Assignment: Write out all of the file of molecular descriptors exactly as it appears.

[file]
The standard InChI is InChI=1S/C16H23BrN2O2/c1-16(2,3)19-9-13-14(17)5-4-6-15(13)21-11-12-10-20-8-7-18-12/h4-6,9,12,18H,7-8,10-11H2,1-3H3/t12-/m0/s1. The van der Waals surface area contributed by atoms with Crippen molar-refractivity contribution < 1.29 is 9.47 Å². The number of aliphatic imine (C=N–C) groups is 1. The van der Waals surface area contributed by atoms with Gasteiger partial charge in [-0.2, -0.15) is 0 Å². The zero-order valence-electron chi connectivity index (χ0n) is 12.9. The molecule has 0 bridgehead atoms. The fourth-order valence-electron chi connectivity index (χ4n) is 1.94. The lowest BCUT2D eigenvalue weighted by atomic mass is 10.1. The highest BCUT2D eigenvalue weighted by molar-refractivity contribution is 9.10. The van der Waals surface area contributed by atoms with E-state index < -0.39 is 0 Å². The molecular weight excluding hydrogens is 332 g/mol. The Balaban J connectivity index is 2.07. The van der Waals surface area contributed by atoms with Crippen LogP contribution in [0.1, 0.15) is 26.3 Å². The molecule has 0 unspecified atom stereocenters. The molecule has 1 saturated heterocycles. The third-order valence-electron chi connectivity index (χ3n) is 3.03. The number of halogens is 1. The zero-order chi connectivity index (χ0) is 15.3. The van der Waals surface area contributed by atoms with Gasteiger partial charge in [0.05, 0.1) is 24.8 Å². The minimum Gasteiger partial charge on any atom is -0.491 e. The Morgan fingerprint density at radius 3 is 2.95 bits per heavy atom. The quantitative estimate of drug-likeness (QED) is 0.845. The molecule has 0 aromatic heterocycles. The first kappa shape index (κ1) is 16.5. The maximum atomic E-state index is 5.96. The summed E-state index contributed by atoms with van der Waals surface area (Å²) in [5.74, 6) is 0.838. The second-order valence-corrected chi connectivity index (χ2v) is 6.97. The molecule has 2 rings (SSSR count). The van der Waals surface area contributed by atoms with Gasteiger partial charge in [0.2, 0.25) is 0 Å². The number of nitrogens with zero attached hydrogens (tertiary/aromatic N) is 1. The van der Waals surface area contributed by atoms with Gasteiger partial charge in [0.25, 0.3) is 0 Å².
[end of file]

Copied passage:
The standard InChI is InChI=1S/C16H23BrN2O2/c1-16(2,3)19-9-13-14(17)5-4-6-15(13)21-11-12-10-20-8-7-18-12/h4-6,9,12,18H,7-8,10-11H2,1-3H3/t12-/m0/s1. The van der Waals surface area contributed by atoms with Crippen molar-refractivity contribution < 1.29 is 9.47 Å². The number of aliphatic imine (C=N–C) groups is 1. The van der Waals surface area contributed by atoms with Gasteiger partial charge in [-0.2, -0.15) is 0 Å². The zero-order valence-electron chi connectivity index (χ0n) is 12.9. The molecule has 0 bridgehead atoms. The fourth-order valence-electron chi connectivity index (χ4n) is 1.94. The lowest BCUT2D eigenvalue weighted by atomic mass is 10.1. The highest BCUT2D eigenvalue weighted by molar-refractivity contribution is 9.10. The van der Waals surface area contributed by atoms with E-state index < -0.39 is 0 Å². The molecular weight excluding hydrogens is 332 g/mol. The Balaban J connectivity index is 2.07. The van der Waals surface area contributed by atoms with Crippen LogP contribution in [0.1, 0.15) is 26.3 Å². The molecule has 0 unspecified atom stereocenters. The molecule has 1 saturated heterocycles. The third-order valence-electron chi connectivity index (χ3n) is 3.03. The number of halogens is 1. The zero-order chi connectivity index (χ0) is 15.3. The van der Waals surface area contributed by atoms with Gasteiger partial charge in [0.05, 0.1) is 24.8 Å². The minimum Gasteiger partial charge on any atom is -0.491 e. The Morgan fingerprint density at radius 3 is 2.95 bits per heavy atom. The quantitative estimate of drug-likeness (QED) is 0.845. The molecule has 0 aromatic heterocycles. The first kappa shape index (κ1) is 16.5. The maximum atomic E-state index is 5.96. The summed E-state index contributed by atoms with van der Waals surface area (Å²) in [5.74, 6) is 0.838. The second-order valence-corrected chi connectivity index (χ2v) is 6.97. The molecule has 2 rings (SSSR count). The van der Waals surface area contributed by atoms with Gasteiger partial charge in [0.2, 0.25) is 0 Å². The number of nitrogens with zero attached hydrogens (tertiary/aromatic N) is 1. The van der Waals surface area contributed by atoms with Gasteiger partial charge in [0.25, 0.3) is 0 Å².